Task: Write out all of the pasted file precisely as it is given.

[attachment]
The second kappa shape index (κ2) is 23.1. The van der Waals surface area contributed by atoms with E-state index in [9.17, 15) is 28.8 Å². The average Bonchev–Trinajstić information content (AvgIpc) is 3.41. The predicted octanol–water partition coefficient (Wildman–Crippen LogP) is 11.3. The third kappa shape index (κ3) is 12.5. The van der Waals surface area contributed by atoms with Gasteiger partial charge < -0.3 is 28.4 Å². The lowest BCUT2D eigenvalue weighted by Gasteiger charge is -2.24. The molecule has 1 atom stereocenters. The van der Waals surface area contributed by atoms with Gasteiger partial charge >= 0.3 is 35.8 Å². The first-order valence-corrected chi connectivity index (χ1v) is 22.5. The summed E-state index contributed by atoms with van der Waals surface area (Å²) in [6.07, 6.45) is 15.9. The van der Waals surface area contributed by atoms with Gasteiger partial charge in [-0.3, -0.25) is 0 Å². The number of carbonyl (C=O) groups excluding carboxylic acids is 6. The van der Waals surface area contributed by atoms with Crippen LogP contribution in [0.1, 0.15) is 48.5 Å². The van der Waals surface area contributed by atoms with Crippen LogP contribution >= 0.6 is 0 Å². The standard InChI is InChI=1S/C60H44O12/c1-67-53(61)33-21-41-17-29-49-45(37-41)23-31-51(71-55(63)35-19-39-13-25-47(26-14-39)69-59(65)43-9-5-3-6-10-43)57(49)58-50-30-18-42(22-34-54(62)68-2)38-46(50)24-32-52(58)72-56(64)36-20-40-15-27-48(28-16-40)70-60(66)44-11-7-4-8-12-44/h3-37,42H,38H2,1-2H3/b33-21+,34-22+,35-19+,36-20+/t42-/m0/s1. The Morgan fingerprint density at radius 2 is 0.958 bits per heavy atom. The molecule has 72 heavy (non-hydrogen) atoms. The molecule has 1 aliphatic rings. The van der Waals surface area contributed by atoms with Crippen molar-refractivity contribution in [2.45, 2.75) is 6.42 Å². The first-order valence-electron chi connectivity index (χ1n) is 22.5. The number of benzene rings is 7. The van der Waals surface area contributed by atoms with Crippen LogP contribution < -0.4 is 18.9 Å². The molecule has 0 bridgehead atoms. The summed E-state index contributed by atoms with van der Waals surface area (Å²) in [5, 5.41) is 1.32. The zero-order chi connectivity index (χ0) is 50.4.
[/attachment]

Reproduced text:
The second kappa shape index (κ2) is 23.1. The van der Waals surface area contributed by atoms with E-state index in [9.17, 15) is 28.8 Å². The average Bonchev–Trinajstić information content (AvgIpc) is 3.41. The predicted octanol–water partition coefficient (Wildman–Crippen LogP) is 11.3. The third kappa shape index (κ3) is 12.5. The van der Waals surface area contributed by atoms with Gasteiger partial charge < -0.3 is 28.4 Å². The lowest BCUT2D eigenvalue weighted by Gasteiger charge is -2.24. The molecule has 1 atom stereocenters. The van der Waals surface area contributed by atoms with Gasteiger partial charge >= 0.3 is 35.8 Å². The first-order valence-corrected chi connectivity index (χ1v) is 22.5. The summed E-state index contributed by atoms with van der Waals surface area (Å²) in [6.07, 6.45) is 15.9. The van der Waals surface area contributed by atoms with Gasteiger partial charge in [-0.3, -0.25) is 0 Å². The number of carbonyl (C=O) groups excluding carboxylic acids is 6. The van der Waals surface area contributed by atoms with Crippen LogP contribution in [0.1, 0.15) is 48.5 Å². The van der Waals surface area contributed by atoms with Crippen LogP contribution >= 0.6 is 0 Å². The standard InChI is InChI=1S/C60H44O12/c1-67-53(61)33-21-41-17-29-49-45(37-41)23-31-51(71-55(63)35-19-39-13-25-47(26-14-39)69-59(65)43-9-5-3-6-10-43)57(49)58-50-30-18-42(22-34-54(62)68-2)38-46(50)24-32-52(58)72-56(64)36-20-40-15-27-48(28-16-40)70-60(66)44-11-7-4-8-12-44/h3-37,42H,38H2,1-2H3/b33-21+,34-22+,35-19+,36-20+/t42-/m0/s1. The Morgan fingerprint density at radius 2 is 0.958 bits per heavy atom. The molecule has 72 heavy (non-hydrogen) atoms. The molecule has 1 aliphatic rings. The van der Waals surface area contributed by atoms with Crippen molar-refractivity contribution in [2.45, 2.75) is 6.42 Å². The first-order valence-electron chi connectivity index (χ1n) is 22.5. The number of benzene rings is 7. The van der Waals surface area contributed by atoms with Crippen LogP contribution < -0.4 is 18.9 Å². The molecule has 0 bridgehead atoms. The summed E-state index contributed by atoms with van der Waals surface area (Å²) in [5, 5.41) is 1.32. The zero-order chi connectivity index (χ0) is 50.4.